Am 12.10.2012 14:45, schrieb Blake Hyde:
I'm a Python developer rather than a developer of Python, but I'd like to ask a question about this option (and implicitly vote against it, I suppose); if you specialize a method name, such as .pathjoin, aren't you implying that methods must be unambiguous even across types and classes? This seems negative. Even if .join is already used for strings, it also makes sense for this use case.
Of course different classes can have methods of the same name.
The issue here is that due to the similarity (and interchangeability) of path objects and strings it is likely that people get them mixed up every now and then, and if .join() works on both objects the failure mode (strange result from str.join when you expected path.join) is horribly confusing.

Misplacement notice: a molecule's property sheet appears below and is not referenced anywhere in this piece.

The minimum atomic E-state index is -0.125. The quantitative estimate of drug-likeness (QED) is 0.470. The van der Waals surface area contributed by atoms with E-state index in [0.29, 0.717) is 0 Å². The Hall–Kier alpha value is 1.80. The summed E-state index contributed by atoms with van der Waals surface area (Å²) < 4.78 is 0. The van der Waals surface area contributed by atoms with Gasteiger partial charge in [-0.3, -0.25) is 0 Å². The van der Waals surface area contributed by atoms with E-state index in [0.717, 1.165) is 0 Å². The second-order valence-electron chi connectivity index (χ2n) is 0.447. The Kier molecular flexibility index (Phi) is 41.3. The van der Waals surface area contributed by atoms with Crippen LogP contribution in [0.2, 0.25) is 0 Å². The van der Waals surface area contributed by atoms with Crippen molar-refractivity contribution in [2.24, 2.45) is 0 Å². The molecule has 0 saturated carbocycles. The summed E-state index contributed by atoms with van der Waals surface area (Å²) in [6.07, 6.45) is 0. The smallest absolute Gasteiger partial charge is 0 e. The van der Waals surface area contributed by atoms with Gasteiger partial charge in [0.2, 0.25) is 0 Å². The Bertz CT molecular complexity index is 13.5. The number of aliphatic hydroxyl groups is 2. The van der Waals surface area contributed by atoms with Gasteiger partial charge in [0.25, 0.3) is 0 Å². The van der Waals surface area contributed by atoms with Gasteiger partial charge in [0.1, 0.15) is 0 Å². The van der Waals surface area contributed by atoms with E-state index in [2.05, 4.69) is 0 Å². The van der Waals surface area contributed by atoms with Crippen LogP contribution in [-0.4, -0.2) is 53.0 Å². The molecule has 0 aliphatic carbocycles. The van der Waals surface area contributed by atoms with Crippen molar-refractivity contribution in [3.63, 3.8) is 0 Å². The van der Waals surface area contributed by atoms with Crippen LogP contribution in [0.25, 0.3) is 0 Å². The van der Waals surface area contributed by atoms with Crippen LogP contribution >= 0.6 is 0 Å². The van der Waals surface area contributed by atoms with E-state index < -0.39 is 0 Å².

It's the same argument against the "+" operator. (Apart from the other downside that it will act differently depending on *two* objects, i.e. both operands.) In contrast, the "/" operator is not defined on strings, but on numbers, and the both the confusion likelihood and failure mode of mixing numbers and strings are much less severe.
It's really kind of the same reason why integer floor division was awkward with "/", and has been changed to "//" in Python 3.